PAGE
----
Select your country for equivalent alternative requirements
English language proficiency level: Good
How to apply
The deadline for applications is 31 May 2014. The programme commences in mid-September each year. Interviews will be held on 30 June and 1 July 2014.
Students completing the PG Cert may subsequently register for the MRes. Completion of the MRes should be within a five-year period from commencing the PG Cert.
Who can apply?
The programme is best suited to those in employment seeking continuing professional development.
What are we looking for?
When we assess your application we would like to learn:
- why you want to study Applied Research in Human Communication Disorders at graduate level
- why you want to study Applied Research in Human Communication Disorders at UCL
- what particularly attracts you to this programme
- how your personal, academic and professional background meets the demands of this challenging programme
- where you would like to go professionally with your degree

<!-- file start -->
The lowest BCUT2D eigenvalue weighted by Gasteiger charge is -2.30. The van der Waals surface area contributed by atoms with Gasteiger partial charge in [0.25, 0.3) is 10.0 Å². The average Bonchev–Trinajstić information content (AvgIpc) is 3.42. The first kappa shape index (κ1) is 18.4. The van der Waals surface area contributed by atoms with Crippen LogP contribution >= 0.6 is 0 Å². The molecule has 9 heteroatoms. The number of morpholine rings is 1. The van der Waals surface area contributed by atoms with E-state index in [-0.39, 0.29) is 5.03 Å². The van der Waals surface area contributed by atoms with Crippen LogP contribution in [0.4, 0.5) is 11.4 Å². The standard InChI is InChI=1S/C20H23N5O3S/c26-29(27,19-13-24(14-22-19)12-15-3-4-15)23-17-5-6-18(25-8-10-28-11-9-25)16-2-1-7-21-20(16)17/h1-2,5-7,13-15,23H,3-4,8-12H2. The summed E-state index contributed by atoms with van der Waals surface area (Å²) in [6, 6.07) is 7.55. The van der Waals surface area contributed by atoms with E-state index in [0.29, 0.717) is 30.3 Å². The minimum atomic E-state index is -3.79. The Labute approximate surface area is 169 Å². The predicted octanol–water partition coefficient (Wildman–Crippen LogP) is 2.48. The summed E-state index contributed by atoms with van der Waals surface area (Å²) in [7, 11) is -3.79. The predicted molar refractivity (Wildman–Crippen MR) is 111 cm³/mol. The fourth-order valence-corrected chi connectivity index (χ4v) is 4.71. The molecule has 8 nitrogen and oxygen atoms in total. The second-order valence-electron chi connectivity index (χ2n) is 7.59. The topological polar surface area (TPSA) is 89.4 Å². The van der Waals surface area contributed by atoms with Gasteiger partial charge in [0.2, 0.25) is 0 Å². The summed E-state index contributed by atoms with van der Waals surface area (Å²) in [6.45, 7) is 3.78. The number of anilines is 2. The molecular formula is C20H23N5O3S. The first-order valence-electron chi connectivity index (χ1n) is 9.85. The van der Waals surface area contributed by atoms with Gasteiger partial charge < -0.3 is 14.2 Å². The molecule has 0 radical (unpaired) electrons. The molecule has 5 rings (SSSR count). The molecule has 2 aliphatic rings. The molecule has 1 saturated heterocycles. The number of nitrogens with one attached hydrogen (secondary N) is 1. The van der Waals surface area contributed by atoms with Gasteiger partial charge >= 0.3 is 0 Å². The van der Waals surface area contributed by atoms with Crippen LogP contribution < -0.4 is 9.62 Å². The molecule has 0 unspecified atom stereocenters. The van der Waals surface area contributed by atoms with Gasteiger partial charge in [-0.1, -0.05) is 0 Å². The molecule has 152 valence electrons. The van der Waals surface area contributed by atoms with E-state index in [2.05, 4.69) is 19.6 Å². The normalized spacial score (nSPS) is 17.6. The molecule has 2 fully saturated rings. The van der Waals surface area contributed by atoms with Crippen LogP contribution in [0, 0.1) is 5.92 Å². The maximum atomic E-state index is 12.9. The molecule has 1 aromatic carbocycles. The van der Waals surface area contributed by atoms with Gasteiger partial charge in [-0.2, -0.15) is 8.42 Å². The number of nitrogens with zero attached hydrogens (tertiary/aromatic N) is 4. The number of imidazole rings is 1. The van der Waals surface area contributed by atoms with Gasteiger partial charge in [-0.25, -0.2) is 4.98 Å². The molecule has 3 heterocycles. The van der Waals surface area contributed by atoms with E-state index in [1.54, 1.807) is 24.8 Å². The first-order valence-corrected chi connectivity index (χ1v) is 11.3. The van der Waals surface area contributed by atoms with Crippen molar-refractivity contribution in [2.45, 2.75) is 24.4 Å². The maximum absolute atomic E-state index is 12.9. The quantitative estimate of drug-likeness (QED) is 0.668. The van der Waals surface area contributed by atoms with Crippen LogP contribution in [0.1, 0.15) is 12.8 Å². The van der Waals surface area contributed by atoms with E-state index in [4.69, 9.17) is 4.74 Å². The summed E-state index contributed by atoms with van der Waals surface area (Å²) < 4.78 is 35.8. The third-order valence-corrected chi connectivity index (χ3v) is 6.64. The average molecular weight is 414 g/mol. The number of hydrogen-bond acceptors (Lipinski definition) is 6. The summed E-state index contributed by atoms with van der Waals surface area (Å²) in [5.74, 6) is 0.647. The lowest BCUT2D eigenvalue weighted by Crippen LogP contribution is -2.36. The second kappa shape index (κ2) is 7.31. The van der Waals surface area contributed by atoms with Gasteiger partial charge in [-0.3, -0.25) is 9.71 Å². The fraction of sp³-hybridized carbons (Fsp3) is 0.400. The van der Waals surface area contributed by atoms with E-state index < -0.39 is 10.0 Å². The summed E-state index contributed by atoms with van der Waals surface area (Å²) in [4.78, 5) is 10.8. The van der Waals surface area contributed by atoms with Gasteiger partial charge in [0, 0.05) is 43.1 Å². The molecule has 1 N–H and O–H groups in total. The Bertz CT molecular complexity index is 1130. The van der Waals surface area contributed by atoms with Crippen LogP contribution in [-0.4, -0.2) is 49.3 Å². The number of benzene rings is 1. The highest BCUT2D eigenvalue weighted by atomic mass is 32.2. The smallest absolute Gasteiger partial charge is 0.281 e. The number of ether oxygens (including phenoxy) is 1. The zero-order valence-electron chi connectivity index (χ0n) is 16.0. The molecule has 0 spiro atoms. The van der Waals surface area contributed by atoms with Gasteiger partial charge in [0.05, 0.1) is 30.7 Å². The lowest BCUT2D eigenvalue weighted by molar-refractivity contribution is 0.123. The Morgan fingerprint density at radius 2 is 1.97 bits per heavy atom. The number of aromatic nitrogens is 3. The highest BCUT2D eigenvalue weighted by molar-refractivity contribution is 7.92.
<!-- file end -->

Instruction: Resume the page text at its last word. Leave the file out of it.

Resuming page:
Now, more than ever before, continuing professional development (CPD) is linked to career progression. Gaining a PG Cert or an MRes in Applied Research in Human Communication Disorders will undoubtedly enhance your career opportunities within child and adult support services, and could act as a springboard to further research including study at doctoral level (please see Doctorate in Clinical Communication Science. In the long term, skills gained on this programme will place you in an exceptionally strong position to engage with research including contributing directly to research evidence.
Evidence of continuing professional development (CPD) is of major importance for professionals working with vulnerable populations, and this programme is likely to enhance employability. For example, on completion you will be able to demonstrate a breadth of knowledge and a range of skills that relate directly to your professional career, including how to source appropriate literature, evaluate research conducted by others, select and conduct appropriate research designs, analyse data, and write a research report.